Cruise Ship Air Pollution May Threaten Health Of Passengers, Crew And Those Near Ports: Report

Air pollution from cruise ships has reached dangerous levels, posing a health threat for passengers, crews and those in nearby ports, according to the findings of a new study. 

Researchers from Johns Hopkins University and the Bloomberg School of Public Health conducted an undercover cruise ship air pollution study, which was commissioned by (PDF).

Data examined from four ships on major cruise lines owned by Carnival Corp. suggests that air pollution levels on cruise ships can reach levels similar to those found in many highly polluted cities, including Beijing and Santiago.

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The researchers placed air pollution monitors to measure particulate matter at three areas–the bow of the ship and two aft areas behind the smokestacks. They measured levels while at port and at sea.

Measurements were taken on Carnival’s Liberty, which traveled from Florida to the Bahamas in 2017; Holland America’s MS Amsterdam, which traveled along the North American West Coast from Vancouver to Los Angeles in 2018; Carnival’s Freedom, which traveled from Texas to the Western Caribbean in 2018; and Princess Cruise’s Emerald Princess, which traveled to Mexico from Los Angeles in 2018.

The highest average readings were behind the smokestack at the back of the ship. This is where swimming pools, running tracks, and lounge areas are often located on cruise ships. It is a prime location for recreation and where both employees and passengers spend considerable time at sea.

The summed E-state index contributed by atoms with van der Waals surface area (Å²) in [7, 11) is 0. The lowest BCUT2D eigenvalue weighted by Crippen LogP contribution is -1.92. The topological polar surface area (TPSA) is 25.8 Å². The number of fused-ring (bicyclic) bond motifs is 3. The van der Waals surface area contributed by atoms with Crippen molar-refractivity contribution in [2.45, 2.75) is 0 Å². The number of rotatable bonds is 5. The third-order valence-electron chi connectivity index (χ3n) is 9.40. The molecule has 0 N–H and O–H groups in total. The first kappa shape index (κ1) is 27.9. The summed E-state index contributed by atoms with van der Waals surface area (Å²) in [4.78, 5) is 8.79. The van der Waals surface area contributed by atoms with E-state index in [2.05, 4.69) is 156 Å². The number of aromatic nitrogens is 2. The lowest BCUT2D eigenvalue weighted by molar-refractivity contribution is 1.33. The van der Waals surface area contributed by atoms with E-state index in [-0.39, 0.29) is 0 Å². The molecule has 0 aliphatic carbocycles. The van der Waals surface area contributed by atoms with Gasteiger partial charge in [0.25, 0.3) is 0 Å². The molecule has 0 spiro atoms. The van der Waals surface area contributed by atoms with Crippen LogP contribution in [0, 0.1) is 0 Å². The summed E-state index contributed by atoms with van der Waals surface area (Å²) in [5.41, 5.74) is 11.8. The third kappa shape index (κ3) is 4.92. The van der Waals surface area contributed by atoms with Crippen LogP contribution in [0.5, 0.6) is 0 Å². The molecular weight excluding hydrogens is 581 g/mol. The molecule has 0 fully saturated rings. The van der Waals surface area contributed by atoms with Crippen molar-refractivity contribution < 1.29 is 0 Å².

Readings from the bow reached up to 5,000 particles per cubic centimeter (pt/cc) while at sea and up to 33,000 pt/cc while in port.

Readings from the stern and track areas, behind smokestacks, reached up to 33,000 pt/cc wile at sea. Readings from those areas also reached 33,00 pt/cc while in port.

The researchers said these levels of particulate matter place passengers and crew at risk while at sea. In addition, they warn that residents of port communities face health risks from heightened pollution levels from cruise ships, especially since multiple cruise ships tend to dock at once.

Particulate Matter Health Risks

Particulate matter is composed of small ultra fine particles of liquid, soot, and dust. PM 10 are particles smaller than 10 micrometers. One strand of human hair measures roughly 70 micrometers. Thus, particulate matter can easily be inhaled into a person’s respiratory system.

Cruise ship engines may emit particulate matter while burning diesel fuel or heavy fuel oil, which is primarily composed of particles from a few nanometers to less than one micron or about 0.001 micrometer.

Ship exhaust also contains metals and polycyclic aromatic hydrocarbons which can be toxic and cause serious side effects to humans. Other research shows ship exhaust impacts air quality in port and coastal cities.

The data of the new study comes on the heels of a World Health Organization report indicated air pollution is one of the top threats to global health.

Air pollution kills roughly 7 million people each year and causes a slew of health problems ranging from respiratory issues, like asthma and pneumonia, to degenerative diseases, like Alzheimer’s.

More than 30 million cruise passengers are expected for 2019, the majority coming from the United States.

Carnival Corp indicates it coordinates air pollution levels with national and international regulatory agencies, like the U.S. Environmental Protection Agency, and does not exceed those safety requirements., the group that commissioned the report, plans to campaign Carnival Corp to stop using heavy fuel oil. This can have a significant impact on air pollution levels and affect safety standards for the rest of the industry.


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